U n i t e d S t a t e s D i s t r i c t C o u r t
F o r t h e N o r t h e r n D i s t r i c t o f C a l i f o r n i a
The parties agree that Asis must, at a minimum, show that MSM made a materialmisrepresentation, that MSM knew the misrepresentation was false, and that MSM intended to misleadAsis.3misrepresentation, knowledge of falsity, intent to defraud, justifiable reliance, and resulting damage.
Lazar v. Super. Ct.
, 12 Cal. 4th 631, 638 (1996). This interpretation is critical because §17529.5 does not require the reliance and damages elements.
See Asis Internet Services v.Consumerbargaingiveaways, LLC
, 622 F. Supp. 2d 935, 941 (N.D. Cal. 2009) (stating that“[s]ection 17529.5 does not . . . purport to require reliance or actual damages ”). Further, Asisconcedes that it would be unable to prove reliance or damages, although it contends that it does notneed to.
Pl.’s Br. at 2. MSM, on the other hand, argues that all five elements must be met inorder for a state law clam to survive preemption.
Def.’s Br. at 5. Thus, the basic question forthe Court is whether Asis must plead reliance and damages in order for its claim to be excepted fromCAN-SPAM preemption.A.
In determining the issue at hand, the Court is guided by two well established principles: (1)“there is a presumption against supplanting ‘the historic police powers of the States’ by federallegislation ‘unless that [is] the clear and manifest purpose of Congress” and (2) “express preemptionstatutory provisions should be given narrow interpretation.”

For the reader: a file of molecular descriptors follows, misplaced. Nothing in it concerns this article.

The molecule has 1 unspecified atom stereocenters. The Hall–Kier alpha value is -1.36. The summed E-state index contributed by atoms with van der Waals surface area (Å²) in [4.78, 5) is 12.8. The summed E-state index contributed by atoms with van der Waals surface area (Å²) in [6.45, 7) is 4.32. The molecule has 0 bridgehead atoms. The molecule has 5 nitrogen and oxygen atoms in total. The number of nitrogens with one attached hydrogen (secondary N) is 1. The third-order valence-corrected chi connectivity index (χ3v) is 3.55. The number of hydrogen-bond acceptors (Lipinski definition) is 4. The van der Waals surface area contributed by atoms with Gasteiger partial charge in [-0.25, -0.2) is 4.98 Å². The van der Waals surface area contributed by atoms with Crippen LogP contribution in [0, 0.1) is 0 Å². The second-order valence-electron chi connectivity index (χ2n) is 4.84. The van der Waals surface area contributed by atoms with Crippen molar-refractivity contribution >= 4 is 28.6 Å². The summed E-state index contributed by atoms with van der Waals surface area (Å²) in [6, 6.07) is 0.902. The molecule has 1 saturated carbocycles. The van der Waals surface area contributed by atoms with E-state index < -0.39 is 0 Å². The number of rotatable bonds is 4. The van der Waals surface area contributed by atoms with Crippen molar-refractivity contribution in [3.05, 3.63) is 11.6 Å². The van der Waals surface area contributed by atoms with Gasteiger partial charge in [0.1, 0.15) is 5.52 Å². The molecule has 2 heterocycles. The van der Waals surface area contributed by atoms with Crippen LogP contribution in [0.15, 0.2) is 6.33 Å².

Gordon v. Virtumundo, Inc.
, 575 F.3d1040, 1060 (9th Cir. 2009) (citing
Medtronic, Inc. v. Lohr
, 518 U.S. 470, 485 (1996) and
Air Conditioning & Refrigeration Inst. v. Energy Res. Conservation & Dev. Comm’n
, 410 F.3d 492, 496(9th Cir. 2005)).To date, there have been only two circuit court decisions interpreting the CAN-SPAMpreemption provision.
, 575 F.3d at 1040;
Omega World Travel, Inc. v.
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Case3:08-cv-01321-EMC Document86 Filed04/20/10 Page3 of 10